If you were a Mad Scientist and were looking to create the Perfect Pre-Teen Pop Star in a laboratory, your end result would probably look something like Britain’s Got Talent finalist Ronan Parke (that is, if you were any good at being a Mad Scientist). He’s got Justin Bieber‘s adorably dreamy hair helmet, Greyson Chance‘s vocal range, and the irresistible British accent of a young Davy Jones. However, unlike those other teenage dreamboats, there’s an undeniable air of melancholy that permeates all of his performances, which has us wondering whether he’s cut out for international superstardom.
Take his cover of Lady Gaga‘s “Edge Of Glory,” for example. Whereas Gaga’s song wears its anthemic qualities proudly on its sleeve (regardless of whether you’re listening to the album version or her acoustic take on Howard Stern), Parke’s take is stark, haunting and dripping with sadness. Gone are the joyous, celebratory punctuations of Gaga’s original (“Alright, ALRIGHT!”), which makes us wonder why this 12 year-old boy is so darn depressed!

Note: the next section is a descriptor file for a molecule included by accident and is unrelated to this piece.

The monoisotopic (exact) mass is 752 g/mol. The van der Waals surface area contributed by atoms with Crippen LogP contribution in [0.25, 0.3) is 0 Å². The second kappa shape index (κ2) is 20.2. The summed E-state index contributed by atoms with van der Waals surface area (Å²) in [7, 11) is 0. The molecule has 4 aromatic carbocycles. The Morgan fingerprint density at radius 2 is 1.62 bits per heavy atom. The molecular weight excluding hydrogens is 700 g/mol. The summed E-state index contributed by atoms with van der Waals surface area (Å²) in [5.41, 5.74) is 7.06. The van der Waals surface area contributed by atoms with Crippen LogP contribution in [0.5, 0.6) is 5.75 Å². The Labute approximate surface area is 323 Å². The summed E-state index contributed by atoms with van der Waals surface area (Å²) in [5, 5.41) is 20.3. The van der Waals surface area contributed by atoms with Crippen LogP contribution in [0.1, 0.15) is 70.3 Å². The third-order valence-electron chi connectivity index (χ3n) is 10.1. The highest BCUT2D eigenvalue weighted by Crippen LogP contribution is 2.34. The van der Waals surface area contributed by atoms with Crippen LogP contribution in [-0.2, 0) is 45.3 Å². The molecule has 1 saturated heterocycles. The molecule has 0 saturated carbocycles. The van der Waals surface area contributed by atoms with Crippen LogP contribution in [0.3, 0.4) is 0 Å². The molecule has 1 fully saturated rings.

And it’s not just this song. He chose to perform Kelly Clarkson’s ballad “Because Of You” on the finale of Britain’s Got Talent, but rather than concentrating on emphasizing the air of defiance present in Clarkson’s anthem, he made the creative decision to instead sing it from the perspective of someone who feels defeated. And Parke’s take on Adele’s “Someone Like You” makes Adele sound positively chipper.
Now, don’t get it twisted, we’re not haters. Parke’s vocal chops are undeniable (at least until he hits puberty and his voice breaks), but right now, he’s little more than a chameleon. He doesn’t yet have the life experience to understand the underlying themes of the music that he has been covering—don’t EVEN get us started on his take on Bob Dylan’s “To Make You Feel My Love”—which is why his cuts feel just a bit off, emotionally speaking. Time will tell as to whether he’ll be able to capitalize on the fame that his Britain’s Got Talent appearance netted him, but if he is to succeed, his minders would be wise to have him concentrate on laying down some more age-appropriate tracks that will hit his target audience of teens and tweens right where it counts — their wallets.